The Great Repeal Bill will repeal the European Communities Act 1972 on the day that the UK leaves the EU. However, to provide a smooth and orderly exit, the Bill will convert EU law as it stands at the point of exit into domestic law. This is designed to ensure that the same rules and laws apply the day after exit as on the day before and, in the context of employment law, will help to give certainty to business and workers about their rights and obligations. For example, the white paper confirms that all the provisions of the Equality Act 2010 will continue to apply once the UK has left the EU. The Great Repeal Bill will convert the following into domestic law:
- Directly applicable EU laws such as the General Data Protection Regulation;
- Laws made under the European Communities Act 1972 to give effect to EU obligations, such as the Working Time Regulations; and
- Treaty rights that individuals can rely on directly, such as the right to equal pay for equal work.
One area that is particularly relevant to employment law is whether CJEU case law will apply after Brexit. The white paper makes it clear that courts and tribunals will continue to give effect to existing CJEU case law. In relation to holiday pay entitlements the document expressly states "CJEU case law governs the calculation of holiday pay entitlements for UK workers: failure to carry across that case law would be to create uncertainty for workers and employers". However, the position will be different for CJEU decisions reached after Brexit. Domestic courts will not be required to consider those cases when interpreting EU-derived rights.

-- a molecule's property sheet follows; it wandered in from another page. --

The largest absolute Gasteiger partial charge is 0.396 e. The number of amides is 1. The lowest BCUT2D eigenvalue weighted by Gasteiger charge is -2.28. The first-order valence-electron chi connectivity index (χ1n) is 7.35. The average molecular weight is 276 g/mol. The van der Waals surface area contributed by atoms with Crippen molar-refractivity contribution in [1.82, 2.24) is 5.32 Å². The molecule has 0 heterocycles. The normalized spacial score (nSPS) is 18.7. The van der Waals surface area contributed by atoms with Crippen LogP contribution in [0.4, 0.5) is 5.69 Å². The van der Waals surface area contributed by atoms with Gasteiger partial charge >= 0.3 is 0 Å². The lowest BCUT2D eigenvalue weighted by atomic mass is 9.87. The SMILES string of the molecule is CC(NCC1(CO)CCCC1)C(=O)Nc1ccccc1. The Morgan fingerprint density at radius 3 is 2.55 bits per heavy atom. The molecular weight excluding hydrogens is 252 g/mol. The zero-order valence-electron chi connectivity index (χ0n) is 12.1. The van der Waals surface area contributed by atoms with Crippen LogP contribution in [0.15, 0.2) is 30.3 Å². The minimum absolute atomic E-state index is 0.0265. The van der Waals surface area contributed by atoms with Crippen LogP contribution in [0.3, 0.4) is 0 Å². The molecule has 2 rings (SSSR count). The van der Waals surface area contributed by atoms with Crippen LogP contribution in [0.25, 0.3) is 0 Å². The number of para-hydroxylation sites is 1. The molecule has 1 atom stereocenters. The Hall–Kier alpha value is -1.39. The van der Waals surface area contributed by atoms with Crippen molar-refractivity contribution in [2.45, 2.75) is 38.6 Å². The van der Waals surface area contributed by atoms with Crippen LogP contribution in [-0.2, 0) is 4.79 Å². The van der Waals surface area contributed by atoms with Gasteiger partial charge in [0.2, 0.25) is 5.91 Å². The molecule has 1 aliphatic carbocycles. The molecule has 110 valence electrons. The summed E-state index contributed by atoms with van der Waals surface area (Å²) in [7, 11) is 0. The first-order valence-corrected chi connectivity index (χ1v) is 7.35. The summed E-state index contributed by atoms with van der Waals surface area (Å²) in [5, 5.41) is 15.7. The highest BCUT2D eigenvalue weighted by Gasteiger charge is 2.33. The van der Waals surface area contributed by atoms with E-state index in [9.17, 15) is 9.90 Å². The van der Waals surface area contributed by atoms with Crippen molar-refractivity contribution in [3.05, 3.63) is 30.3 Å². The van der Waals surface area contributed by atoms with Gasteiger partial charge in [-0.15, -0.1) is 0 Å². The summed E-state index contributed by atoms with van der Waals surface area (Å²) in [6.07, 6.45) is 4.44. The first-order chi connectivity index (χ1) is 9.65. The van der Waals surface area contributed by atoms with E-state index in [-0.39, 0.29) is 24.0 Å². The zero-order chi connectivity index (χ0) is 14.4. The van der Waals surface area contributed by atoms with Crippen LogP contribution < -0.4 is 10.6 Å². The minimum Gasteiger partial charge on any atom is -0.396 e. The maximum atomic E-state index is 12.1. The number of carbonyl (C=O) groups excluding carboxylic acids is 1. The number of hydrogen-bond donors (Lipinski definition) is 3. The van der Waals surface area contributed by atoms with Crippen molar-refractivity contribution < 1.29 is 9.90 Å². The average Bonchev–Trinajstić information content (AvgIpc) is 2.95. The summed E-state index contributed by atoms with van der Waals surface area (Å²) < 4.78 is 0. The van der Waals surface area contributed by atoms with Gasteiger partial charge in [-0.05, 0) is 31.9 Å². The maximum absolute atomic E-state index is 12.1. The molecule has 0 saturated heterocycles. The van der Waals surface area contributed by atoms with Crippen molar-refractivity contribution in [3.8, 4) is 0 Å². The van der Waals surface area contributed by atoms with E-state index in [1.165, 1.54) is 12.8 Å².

The Great Repeal Bill will also allow the government to use secondary legislation to correct primary legislation "where necessary, to rectify problems occurring as a consequence of leaving the EU". This is unlikely to be particularly relevant to employment law, but the white paper confirms that the power is not intended to be used to implement policy changes. This means that any changes to EU-derived employment rights after Brexit will be implemented following a period of "full scrutiny and proper debate", as the Prime Minister puts it in her Foreword to the white paper.